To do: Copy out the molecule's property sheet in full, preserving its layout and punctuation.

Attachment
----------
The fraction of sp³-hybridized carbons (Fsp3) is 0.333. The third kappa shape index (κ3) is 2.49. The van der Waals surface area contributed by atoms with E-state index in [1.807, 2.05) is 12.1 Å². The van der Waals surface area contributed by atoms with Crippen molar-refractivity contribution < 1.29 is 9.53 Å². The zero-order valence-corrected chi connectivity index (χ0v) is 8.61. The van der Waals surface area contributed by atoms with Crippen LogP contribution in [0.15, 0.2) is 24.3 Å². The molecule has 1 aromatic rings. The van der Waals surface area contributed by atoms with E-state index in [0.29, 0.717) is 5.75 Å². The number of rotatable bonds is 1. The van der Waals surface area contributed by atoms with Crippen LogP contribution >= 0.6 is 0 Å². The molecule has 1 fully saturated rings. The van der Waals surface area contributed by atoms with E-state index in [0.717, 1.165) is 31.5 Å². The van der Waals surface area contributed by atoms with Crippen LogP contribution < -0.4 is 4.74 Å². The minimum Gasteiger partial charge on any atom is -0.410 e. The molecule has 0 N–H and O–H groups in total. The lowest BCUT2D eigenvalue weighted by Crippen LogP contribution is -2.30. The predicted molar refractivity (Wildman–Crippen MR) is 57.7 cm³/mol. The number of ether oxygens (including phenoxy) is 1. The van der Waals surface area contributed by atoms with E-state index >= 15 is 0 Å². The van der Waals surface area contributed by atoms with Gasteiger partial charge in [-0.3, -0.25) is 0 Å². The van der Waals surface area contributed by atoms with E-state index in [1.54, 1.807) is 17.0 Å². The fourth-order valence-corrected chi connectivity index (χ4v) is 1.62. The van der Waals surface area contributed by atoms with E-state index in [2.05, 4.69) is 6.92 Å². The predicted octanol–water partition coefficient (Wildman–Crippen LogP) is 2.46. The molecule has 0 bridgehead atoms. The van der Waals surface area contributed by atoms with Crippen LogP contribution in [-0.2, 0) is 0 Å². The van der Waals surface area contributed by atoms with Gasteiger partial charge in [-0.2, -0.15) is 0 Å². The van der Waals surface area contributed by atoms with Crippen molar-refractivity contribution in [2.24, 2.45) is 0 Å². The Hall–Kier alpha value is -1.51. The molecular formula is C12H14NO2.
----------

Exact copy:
The fraction of sp³-hybridized carbons (Fsp3) is 0.333. The third kappa shape index (κ3) is 2.49. The van der Waals surface area contributed by atoms with E-state index in [1.807, 2.05) is 12.1 Å². The van der Waals surface area contributed by atoms with Crippen molar-refractivity contribution < 1.29 is 9.53 Å². The zero-order valence-corrected chi connectivity index (χ0v) is 8.61. The van der Waals surface area contributed by atoms with Crippen LogP contribution in [0.15, 0.2) is 24.3 Å². The molecule has 1 aromatic rings. The van der Waals surface area contributed by atoms with E-state index in [0.29, 0.717) is 5.75 Å². The number of rotatable bonds is 1. The van der Waals surface area contributed by atoms with Crippen LogP contribution >= 0.6 is 0 Å². The molecule has 1 fully saturated rings. The van der Waals surface area contributed by atoms with E-state index in [0.717, 1.165) is 31.5 Å². The van der Waals surface area contributed by atoms with Crippen LogP contribution < -0.4 is 4.74 Å². The minimum Gasteiger partial charge on any atom is -0.410 e. The molecule has 0 N–H and O–H groups in total. The lowest BCUT2D eigenvalue weighted by Crippen LogP contribution is -2.30. The predicted molar refractivity (Wildman–Crippen MR) is 57.7 cm³/mol. The number of ether oxygens (including phenoxy) is 1. The van der Waals surface area contributed by atoms with E-state index >= 15 is 0 Å². The van der Waals surface area contributed by atoms with Gasteiger partial charge in [-0.3, -0.25) is 0 Å². The van der Waals surface area contributed by atoms with E-state index in [1.54, 1.807) is 17.0 Å². The fourth-order valence-corrected chi connectivity index (χ4v) is 1.62. The van der Waals surface area contributed by atoms with E-state index in [2.05, 4.69) is 6.92 Å². The predicted octanol–water partition coefficient (Wildman–Crippen LogP) is 2.46. The molecule has 0 bridgehead atoms. The van der Waals surface area contributed by atoms with Crippen LogP contribution in [-0.2, 0) is 0 Å². The van der Waals surface area contributed by atoms with Gasteiger partial charge in [-0.2, -0.15) is 0 Å². The van der Waals surface area contributed by atoms with Crippen molar-refractivity contribution in [2.24, 2.45) is 0 Å². The Hall–Kier alpha value is -1.51. The molecular formula is C12H14NO2.